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Second-Line Imatinib Produces CCRs in CML Patients

Second-Line Imatinib Produces CCRs in CML Patients

SAN DIEGO—In the IRIS study, newly diagnosed chronic myelogenous leukemia (CML) patients who crossed over from interferon (IFN)-alfa plus cytarabine (ara-C) to imatinib mesylate (Gleevec) and achieved a complete cytogenetic response (CCR = elimination of Ph+ cells), had reductions in bcr-abl similar to those on first-line imatinib, according to a presentation at the 45th Annual Meeting of the American Society of Hematology (ASH abstract 635). Their probability of achieving a CCR, is somewhat diminished, however, compared with those treated with first-line imatinib, said Jerald P. Radich, MD, Fred Hutchinson Cancer Research Center, Seattle.

In IRIS (International Randomized Trial of Interferon/ara-C vs STI571), 1,106 CML patients had received imatinib 400 mg or IFN/ara-C. About 62% of IFN patients, for various reasons (eg, loss or failure of response, increasing WBC, intolerance), crossed over to imatinib (compared with 2% of imatinib patients crossing over to IFN).

For the IRIS Q-PCR (quantitative polymerase chain reaction) study, pre-study samples and samples collected every 3 months after CCRs were achieved were analyzed to determine a bcr-abl log reduction for 370 first-line imatinib patients (1,156 samples) and 112 second-line cross-over patients (199 samples).

First-Line Patients

In previously published results (N Engl J Med 349:1421-1430, 2003), an estimated 39% of imatinib and 2% of IFN patients achieved a major molecular response (3 log or more bcr-abl reduction) after 12 months of treatment. Among those patients with 3 log or more reductions, progression-free survival (PFS) was 100% at 24 months. For those with CCRs but less than 3 log reductions, PFS was 95%. In patients without CCR, PFS was 85%.

Dr. Radich stated that further follow-up has shown that bcr-abl log reductions have been at least maintained, and may be improved in first-line imatinib patients, with about 3.5 bcr-abl log reductions out to about 24 months. While at 3 months, about 75% had not achieved CCR, at 24 months only 24% had not achieved CCR; 68% achieved CCR at 12 months (see Table).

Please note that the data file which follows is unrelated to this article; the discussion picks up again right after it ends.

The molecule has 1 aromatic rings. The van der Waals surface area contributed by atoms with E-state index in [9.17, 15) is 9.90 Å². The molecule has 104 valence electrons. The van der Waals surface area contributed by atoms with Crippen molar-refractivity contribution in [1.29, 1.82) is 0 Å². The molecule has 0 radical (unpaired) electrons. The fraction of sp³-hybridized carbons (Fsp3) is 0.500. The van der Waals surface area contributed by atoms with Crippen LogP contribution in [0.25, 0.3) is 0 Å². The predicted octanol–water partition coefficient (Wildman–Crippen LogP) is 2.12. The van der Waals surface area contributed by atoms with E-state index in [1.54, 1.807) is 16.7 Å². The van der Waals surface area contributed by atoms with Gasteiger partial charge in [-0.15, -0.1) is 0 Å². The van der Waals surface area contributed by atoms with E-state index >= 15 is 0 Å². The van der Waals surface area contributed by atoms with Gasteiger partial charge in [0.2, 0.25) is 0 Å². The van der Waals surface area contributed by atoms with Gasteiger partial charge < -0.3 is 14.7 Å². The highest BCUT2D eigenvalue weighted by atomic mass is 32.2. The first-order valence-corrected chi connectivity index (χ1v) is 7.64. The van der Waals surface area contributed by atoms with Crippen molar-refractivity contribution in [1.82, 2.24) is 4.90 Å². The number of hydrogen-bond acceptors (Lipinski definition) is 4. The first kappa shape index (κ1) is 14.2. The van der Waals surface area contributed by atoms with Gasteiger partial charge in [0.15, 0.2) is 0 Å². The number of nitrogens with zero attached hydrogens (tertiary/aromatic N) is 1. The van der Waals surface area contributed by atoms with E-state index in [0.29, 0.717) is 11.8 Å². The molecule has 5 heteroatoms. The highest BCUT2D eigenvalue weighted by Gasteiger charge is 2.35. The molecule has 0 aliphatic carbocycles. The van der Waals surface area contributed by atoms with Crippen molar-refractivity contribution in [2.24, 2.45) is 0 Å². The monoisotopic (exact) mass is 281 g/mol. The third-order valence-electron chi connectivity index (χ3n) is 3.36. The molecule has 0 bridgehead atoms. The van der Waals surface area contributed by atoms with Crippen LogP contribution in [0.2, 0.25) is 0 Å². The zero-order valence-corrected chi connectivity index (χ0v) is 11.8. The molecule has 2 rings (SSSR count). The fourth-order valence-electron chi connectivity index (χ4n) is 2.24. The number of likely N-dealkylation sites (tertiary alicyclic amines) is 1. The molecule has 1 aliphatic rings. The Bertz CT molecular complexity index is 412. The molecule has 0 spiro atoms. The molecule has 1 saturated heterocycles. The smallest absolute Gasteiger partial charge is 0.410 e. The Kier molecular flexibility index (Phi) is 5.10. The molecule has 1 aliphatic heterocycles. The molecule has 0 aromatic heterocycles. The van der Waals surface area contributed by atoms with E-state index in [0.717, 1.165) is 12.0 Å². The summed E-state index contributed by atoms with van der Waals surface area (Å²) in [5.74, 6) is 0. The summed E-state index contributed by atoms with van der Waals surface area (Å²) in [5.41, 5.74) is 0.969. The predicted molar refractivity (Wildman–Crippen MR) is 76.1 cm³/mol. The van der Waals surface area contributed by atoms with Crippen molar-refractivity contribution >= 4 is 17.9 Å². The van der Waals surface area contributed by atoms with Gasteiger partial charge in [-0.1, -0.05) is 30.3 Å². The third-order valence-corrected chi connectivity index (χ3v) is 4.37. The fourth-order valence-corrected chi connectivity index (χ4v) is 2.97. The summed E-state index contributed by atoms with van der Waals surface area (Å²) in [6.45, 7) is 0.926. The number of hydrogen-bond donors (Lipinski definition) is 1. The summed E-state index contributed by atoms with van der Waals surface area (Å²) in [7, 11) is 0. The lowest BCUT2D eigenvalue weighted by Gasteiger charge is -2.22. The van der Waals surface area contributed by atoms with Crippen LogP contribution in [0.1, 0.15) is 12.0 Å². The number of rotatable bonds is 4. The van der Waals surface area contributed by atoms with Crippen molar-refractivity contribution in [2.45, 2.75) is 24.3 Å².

Progression-free survival was 100% at both 3 and 12 months in those with 3 log or more bcr-abl reductions; 98% and 95%, respectively, at those times with less than 3 log reductions; and 86% and 85% in patients without CCR. For these same groups, estimated PFS at 30 months was 100%, 93%, and 81%, respectively. Looking at CCR status at 3 months, Dr. Radich said that estimated 30-month PFS for these groups was 100%, 96%, and 85%, respectively. "You can start teasing apart what’s going to happen in the next 2 years based on CCRs," he added.

Cross-over Patients

Turning to cross-over patients, Dr. Radich observed the same trend as found in first-line patients, starting with about 2.8 log reductions in bcr-abl and plateauing at around 3.5 log reductions at around 15 months, but noted that fewer achieved CCR in second-line treatment. At 3 months, 83% had not achieved CCR, and at 12 months 49% had not (43% at 18 months) (see Table).

"With second-line imatinib therapy, fewer people achieve complete cytogenetic responses, but if they do have a molecular response, it is just as good as with front-line therapy," Dr. Radich said.

Dr. Radich concluded, "After 24 months, an estimated 55% of imatinib patients achieve 3 log or more reductions, which predict progression-free survival. Cross-over patients to imatinib who achieve CCR have bcr-abl reductions similar to first-line imatinib patients."

Dr. Radich had pointed out at the outset of his presentation, "the theme here is the power of monitoring in setting a course of how you can best treat patients via imatinib or alternatives. We want to emphasize the need to monitor cytogenetic data. . . . From there, you can start tailoring therapy based on response." 

 
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